“I’m not surprised at all,” says Trubridge in response to the backlash. “I mean, if you are making an absolute fortune out of something, you really don’t want anyone coming along and taking some of that away.” Still, Trubridge says the MU has had some constructive feedback from the industry — Spotify “understand where we’re coming from”, and he also namechecks BMG as “probably the most vocal of the labels” on the issue of streaming. “I think a lot of record company people realise that we’re at a sort of watershed moment, and something has to happen and change,” Trubridge adds. “But it won’t happen without legislation.”

Another issue to have reared its head is that of contracts signed in a largely pre-digital age, which are no longer fit for purpose in the time of streaming. It was a problem highlighted last month in a series of tweets posted by the prominent producer and DJ Four Tet, in reaction to his label Domino removing three albums from digital and streaming services, due to a dispute over the rates paid for streaming.

“I signed with Domino over 20 years ago, in a different time before streaming and downloads were something we thought about,” Four Tet, real name Kieran Hebden, wrote on the social media site, after confirming in earlier tweets that his case would be heard in court on January 18 next year.

He later added: “I believe there is an issue within the music industry on how the money is being shared out in the streaming era and I think it’s time for artists to be able to ask for a fairer deal.” The bill hopes to aid exactly that, offering artists the right to re-negotiate contracts that, in the context of modern music, no longer seem fair.

Hebden isn’t the only artist to have spoken out about streaming — in fact, the debate has been gaining momentum for years. Things have ranged from bursts of frustration — Radiohead frontman Thom Yorke called Spotify “the last desperate fart of a dying corpse” in 2013, and this week, Paul Weller branded the situation as “just a f***ing joke, an insult” — to orchestrated, high-profile campaigns. In April this year, Sir Paul McCartney, Kate Bush and Damon Albarn were among the musicians to sign an open letter to Boris Johnson, calling for equitable remuneration alongside “a regulator to ensure the lawful and fair treatment of music makers”.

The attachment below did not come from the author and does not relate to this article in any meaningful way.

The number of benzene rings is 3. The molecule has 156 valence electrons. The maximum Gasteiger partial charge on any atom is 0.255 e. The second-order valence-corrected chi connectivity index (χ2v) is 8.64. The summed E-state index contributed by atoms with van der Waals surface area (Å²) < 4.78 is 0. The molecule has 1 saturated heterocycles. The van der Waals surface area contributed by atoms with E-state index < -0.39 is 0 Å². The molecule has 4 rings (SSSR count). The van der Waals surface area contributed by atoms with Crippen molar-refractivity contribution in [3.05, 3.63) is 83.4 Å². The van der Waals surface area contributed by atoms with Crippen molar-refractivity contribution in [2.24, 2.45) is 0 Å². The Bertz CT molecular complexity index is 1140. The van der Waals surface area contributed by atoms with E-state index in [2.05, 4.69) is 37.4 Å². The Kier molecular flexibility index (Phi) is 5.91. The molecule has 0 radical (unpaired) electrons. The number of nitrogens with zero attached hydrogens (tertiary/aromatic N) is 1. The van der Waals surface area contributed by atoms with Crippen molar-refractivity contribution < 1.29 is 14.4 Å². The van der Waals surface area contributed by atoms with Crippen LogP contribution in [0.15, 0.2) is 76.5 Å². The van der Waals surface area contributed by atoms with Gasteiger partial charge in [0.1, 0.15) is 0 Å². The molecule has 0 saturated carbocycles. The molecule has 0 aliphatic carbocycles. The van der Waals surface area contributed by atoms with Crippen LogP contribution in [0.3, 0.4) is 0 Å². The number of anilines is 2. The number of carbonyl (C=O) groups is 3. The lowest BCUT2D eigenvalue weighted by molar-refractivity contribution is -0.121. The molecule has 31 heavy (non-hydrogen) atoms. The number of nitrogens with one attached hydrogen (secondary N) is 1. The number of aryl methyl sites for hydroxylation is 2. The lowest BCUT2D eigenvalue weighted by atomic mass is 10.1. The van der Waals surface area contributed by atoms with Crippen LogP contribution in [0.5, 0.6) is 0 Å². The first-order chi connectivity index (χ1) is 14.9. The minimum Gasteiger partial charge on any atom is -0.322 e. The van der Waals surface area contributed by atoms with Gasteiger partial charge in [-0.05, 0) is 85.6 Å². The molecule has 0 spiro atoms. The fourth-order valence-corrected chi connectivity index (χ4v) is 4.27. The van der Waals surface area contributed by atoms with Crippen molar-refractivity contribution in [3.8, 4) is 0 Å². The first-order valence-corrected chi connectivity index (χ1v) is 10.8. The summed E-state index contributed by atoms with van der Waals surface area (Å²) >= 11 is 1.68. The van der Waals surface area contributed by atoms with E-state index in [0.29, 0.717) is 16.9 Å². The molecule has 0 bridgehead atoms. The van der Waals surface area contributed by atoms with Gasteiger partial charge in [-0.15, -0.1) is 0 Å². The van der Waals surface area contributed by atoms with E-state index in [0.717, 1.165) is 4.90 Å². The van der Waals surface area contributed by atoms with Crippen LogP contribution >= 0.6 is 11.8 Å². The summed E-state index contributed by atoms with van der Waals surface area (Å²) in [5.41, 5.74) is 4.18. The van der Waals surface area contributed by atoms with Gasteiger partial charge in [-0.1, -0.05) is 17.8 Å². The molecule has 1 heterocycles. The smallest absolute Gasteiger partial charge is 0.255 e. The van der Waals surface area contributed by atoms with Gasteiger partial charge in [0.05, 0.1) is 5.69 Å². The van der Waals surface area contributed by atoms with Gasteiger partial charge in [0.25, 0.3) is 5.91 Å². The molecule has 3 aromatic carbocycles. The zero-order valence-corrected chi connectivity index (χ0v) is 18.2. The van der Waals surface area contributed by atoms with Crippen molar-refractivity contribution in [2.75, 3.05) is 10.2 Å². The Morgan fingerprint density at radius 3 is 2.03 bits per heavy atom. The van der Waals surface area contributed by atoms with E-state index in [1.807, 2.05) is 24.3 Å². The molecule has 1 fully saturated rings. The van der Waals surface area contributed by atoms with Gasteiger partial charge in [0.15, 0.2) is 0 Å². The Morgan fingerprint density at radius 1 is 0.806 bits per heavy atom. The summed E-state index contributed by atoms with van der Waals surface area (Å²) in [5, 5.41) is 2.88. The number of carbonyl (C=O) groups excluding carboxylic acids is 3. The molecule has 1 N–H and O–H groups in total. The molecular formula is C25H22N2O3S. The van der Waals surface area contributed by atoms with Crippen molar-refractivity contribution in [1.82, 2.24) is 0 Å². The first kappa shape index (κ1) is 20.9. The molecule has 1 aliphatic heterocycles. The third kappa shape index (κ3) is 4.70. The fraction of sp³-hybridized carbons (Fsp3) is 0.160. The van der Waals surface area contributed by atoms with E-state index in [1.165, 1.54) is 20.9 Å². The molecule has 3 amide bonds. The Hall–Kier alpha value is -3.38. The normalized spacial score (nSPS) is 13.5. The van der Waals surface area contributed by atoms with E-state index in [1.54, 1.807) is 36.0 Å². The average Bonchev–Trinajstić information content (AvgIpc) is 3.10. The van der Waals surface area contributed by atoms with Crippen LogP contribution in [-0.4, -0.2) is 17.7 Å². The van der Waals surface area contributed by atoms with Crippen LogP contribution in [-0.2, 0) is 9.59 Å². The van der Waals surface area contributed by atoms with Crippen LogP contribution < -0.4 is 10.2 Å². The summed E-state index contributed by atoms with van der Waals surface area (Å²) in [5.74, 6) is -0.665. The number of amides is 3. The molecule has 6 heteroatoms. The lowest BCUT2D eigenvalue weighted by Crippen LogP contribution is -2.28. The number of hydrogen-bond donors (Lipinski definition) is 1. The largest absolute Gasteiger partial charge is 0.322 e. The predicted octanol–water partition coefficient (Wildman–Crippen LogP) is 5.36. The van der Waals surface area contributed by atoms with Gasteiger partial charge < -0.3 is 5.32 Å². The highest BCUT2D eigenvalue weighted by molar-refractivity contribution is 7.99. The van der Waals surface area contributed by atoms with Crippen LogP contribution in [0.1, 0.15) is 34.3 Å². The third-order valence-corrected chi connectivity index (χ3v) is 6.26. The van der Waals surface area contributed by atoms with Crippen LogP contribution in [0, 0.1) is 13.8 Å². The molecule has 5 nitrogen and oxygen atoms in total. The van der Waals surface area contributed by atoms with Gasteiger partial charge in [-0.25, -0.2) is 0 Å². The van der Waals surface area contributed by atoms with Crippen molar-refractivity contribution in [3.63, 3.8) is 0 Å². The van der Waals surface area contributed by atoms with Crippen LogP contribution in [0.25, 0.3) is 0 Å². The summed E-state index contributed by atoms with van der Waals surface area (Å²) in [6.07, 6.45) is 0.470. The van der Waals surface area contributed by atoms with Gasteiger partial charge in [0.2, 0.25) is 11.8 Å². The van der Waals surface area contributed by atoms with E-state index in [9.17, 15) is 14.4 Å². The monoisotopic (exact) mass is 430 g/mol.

What happens if the changes don’t come soon? “I think a lot of artists will have to stop, they’ll have to go under,” says Shaddad. “I think there’s already a narrowing in the music industry to people who can afford to do it, and that’s really sad.” Trubridge agrees: ““That’s what I worry about, that we’re not going to have that wonderful, broad rainbow of stuff we had before.”

Trubridge says he’s “50/50” on whether the Government will listen up and make the changes. “I’ve always seen this as a stepping stone, another brick in the wall,” he adds. “It’s just one more episode along the road of this campaign.”

But what the bill does do, he adds, is “raise the profile all the time of the campaign. We know we’ve got public support here, we know that we’ve got the support of major artists throughout the UK and throughout the world.”

That much, at least, is inspiring to an artist such as Shaddad. “I think it is emboldening for these kinds of artists, who are well established, to step forward and stay stuff about it — and then for MPs, and the MU and the Ivors [Academy] and everyone to be taking a stand on stuff.

“As an artist, it often feels like you’re in a position of powerlessness when it comes to the music industry. And I think it’s really exciting to see people stepping up.”